Do you have credit card bills that have gotten out of hand? If so, you’re not alone. According to statistics released by the Federal Reserve, the average amount of credit card debt for households in the United States is $16,061. That can make for some hefty interest payments.
If you’re struggling to make payments, you may wonder ‘Can I pay my credit card with another credit card?’ This article will explain what you can do, the pros and cons of each option, and then will discuss the best strategies for consolidating credit card debt.
First things first.
Can You Pay a Credit Card With a Credit Card?
Yes and no. You can not go and directly make a payment for one credit card using another one. However, there are ways you can use a credit card to pay off another card’s balance.
Depending on how you approach this, you could gain an opportunity to get caught up or put yourself further behind. Let’s weigh the options.
How Can I Pay My Credit Card with Another Credit Card?
There’s two main ways, a cash advance and a balance transfer.
With a cash advance, you withdraw money from your credit card. Once you have it, you can deposit it into a bank account where you can then use it to pay for one of your other credit cards. (Also read > What are Cash Advance Loans?)
Seems simple enough doesn’t it? But there’s a catch.
- First, you will typically pay up to 5% in upfront fees when you take out a cash advance. This is charged as soon as you access the funds.
- Second, don’t expect a grace period on interest. Normally, when you spend using a credit card, you are given time before starting to pay interest, typically a billing period. With a cash advance, the interest will start right away and is usually at a higher rate than normal.
So you can pay a credit card with a cash advance, but the costs are high which only makes a debt problem worse.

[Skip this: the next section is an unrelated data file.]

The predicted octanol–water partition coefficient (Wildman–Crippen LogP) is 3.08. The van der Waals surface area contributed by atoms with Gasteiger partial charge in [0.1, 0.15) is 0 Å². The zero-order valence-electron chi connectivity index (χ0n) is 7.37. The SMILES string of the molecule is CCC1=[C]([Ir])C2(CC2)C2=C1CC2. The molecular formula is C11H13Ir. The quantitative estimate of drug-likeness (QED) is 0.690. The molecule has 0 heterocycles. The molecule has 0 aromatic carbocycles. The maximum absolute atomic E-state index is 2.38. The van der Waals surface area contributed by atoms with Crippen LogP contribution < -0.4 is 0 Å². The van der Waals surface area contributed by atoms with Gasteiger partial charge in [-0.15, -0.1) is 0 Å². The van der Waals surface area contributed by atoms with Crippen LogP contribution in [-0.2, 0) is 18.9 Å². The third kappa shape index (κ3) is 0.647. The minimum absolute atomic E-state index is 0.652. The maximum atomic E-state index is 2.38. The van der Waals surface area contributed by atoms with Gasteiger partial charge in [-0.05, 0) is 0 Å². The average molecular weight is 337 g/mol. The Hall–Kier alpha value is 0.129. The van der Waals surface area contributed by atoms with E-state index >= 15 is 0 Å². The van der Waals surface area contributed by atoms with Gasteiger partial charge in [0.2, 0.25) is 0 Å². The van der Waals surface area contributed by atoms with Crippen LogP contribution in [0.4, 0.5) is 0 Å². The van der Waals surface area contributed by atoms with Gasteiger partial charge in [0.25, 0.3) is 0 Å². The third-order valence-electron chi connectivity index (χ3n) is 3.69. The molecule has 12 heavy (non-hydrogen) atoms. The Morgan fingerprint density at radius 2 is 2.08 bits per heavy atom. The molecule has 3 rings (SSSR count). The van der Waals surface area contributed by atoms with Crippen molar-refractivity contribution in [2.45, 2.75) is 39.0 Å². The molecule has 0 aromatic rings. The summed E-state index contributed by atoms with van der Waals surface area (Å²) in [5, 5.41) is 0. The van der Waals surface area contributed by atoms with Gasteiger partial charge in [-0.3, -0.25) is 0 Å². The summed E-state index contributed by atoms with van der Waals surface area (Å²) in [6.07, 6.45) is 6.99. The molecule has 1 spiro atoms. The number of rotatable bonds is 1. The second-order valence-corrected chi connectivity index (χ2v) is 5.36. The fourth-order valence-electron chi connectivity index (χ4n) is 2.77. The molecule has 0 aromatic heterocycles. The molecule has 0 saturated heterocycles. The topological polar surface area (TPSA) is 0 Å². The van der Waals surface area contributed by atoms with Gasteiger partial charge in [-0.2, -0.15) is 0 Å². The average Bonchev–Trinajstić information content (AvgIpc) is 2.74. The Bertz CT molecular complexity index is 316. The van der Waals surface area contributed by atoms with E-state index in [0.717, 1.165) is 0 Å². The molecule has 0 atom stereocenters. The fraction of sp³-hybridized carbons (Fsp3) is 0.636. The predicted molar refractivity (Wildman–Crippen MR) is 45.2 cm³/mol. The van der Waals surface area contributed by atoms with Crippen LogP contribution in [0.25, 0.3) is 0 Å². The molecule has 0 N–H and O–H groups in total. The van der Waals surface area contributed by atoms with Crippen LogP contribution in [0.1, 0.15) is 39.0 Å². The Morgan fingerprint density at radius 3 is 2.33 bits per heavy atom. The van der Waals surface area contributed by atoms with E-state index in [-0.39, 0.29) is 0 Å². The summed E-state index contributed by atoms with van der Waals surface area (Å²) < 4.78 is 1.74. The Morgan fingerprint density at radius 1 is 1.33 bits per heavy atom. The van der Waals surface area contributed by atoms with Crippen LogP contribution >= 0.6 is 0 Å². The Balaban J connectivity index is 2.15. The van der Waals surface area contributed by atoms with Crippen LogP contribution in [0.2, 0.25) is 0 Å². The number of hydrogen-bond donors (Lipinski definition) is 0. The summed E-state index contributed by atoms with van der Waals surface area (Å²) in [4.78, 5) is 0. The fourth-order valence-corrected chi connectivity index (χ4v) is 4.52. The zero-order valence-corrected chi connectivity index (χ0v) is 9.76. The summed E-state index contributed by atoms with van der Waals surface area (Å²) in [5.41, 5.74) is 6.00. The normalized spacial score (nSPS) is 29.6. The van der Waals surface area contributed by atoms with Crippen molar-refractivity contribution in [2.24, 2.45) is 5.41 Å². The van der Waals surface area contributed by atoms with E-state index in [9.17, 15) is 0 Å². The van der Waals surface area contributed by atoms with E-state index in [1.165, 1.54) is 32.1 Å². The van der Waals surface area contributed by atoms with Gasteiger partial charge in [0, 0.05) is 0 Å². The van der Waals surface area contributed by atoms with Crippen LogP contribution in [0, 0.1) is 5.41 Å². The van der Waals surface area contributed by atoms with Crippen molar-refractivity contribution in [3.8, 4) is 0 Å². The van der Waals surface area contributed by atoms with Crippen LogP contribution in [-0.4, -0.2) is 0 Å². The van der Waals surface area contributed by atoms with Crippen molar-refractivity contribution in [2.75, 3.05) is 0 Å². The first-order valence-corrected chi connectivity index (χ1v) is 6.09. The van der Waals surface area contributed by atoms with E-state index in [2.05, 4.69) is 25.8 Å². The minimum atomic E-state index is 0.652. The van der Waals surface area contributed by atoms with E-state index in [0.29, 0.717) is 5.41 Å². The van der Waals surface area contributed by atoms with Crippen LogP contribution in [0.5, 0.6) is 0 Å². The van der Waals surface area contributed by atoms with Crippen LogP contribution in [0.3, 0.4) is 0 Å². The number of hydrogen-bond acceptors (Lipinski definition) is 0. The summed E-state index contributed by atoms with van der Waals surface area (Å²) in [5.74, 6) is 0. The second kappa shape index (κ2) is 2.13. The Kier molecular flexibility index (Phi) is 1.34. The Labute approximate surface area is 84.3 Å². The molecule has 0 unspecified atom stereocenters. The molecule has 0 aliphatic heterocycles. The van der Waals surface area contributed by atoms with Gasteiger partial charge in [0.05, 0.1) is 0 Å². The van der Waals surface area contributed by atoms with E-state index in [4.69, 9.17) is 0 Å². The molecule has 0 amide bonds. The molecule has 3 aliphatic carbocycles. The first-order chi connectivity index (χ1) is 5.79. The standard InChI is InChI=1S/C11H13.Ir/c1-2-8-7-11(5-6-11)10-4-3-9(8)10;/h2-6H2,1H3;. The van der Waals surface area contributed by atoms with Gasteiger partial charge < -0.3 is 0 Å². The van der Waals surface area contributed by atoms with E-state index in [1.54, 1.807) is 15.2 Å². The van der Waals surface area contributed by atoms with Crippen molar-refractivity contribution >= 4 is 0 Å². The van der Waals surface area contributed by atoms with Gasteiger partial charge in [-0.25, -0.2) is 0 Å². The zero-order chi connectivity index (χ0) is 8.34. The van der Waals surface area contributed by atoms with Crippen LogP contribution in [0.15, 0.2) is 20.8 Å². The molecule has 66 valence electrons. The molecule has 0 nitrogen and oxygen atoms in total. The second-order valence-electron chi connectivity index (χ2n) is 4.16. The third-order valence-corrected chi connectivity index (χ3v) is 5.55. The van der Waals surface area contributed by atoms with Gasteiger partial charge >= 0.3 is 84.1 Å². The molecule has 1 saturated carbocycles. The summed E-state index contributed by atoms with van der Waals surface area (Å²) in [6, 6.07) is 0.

Your next option is a balance transfer. How does it work?
With a balance transfer credit card, you are transferring the balances from your current cards to a new card. This means the old cards will show as paid, and the balances will now be owed on your new card.
What is the advantage in this you may ask? Well, how does a 0% interest rate for between 12 to 21 months sound? By stopping interest from accruing, you get the opportunity to focus on just paying down your debt.
Although a balance transfer is an excellent option, you will likely be charged fees between 3% and 5% on the amount transferred. It’s also important to note that your interest rates will jump up to a more normal rate after the introductory period, so it is only a temporary fix. The rates and fees you pay will depend on the card you choose, so you’ll want to shop around.
|Card||0% APR Intro Period||Balance Transfer Fee||Regular APR|
|21 months||3% or $5||14.49% – 24.49%||Apply|
|18 months||3% or $5||14.49% – 24.49%||Apply|
|18 months||3% or $5||11.99% – 23.99%||Apply|
Remember to look for cards that have:
- Low balance transfer fees
- Long 0% interest introductory periods
- And other benefits that you will utilize like cash back rewards
Now, you may be wondering if balance transfer cards are the best choice so let’s look at some alternatives.
Other Options to Consolidate Credit Card Debt
A personal loan can also be used to pay off credit card debt and can be beneficial if you get a lower interest rate than you are currently paying. However, they may come with origination fees and rates often can’t compete with the 0% APR introductory periods offered on balance transfer cards. You can shop around to see various offerings here.
|Lending Partner||Minimum FICO score||Estimated APR|
|680||5.49% – 14.24% (with AutoPay)*||Apply|
|660||5.99% – 35.89%*||Apply|
5.49% – 14.24% APR (with AutoPay)*
|620||4.93% – 29.99%*||Apply|
|660||8% to 25%*||Apply|
Home Equity Loan
If you own a house, you might consider this type of loan which provides a loan or credit line based on your home’s equity. Usually, interest rates are fairly low as the loan is secured by your home. While this can be helpful for cutting down in credit card interest payments, you are putting your house on the line making this a high-risk option. The process can also take longer and be more complex than getting a balance transfer card or a personal loan.
All options considered, paying off one card with another via a balance transfer comes out ahead for catching up on credit card debt.
But what if you’re struggling to make credit card payments and don’t have equity in your home or the credit to get a new balance transfer card? In such case, you may be a candidate for a debt settlement program. Read this article for more information on how debt settlement programs work or click on the link below to get a free consultation with a debt settlement expert.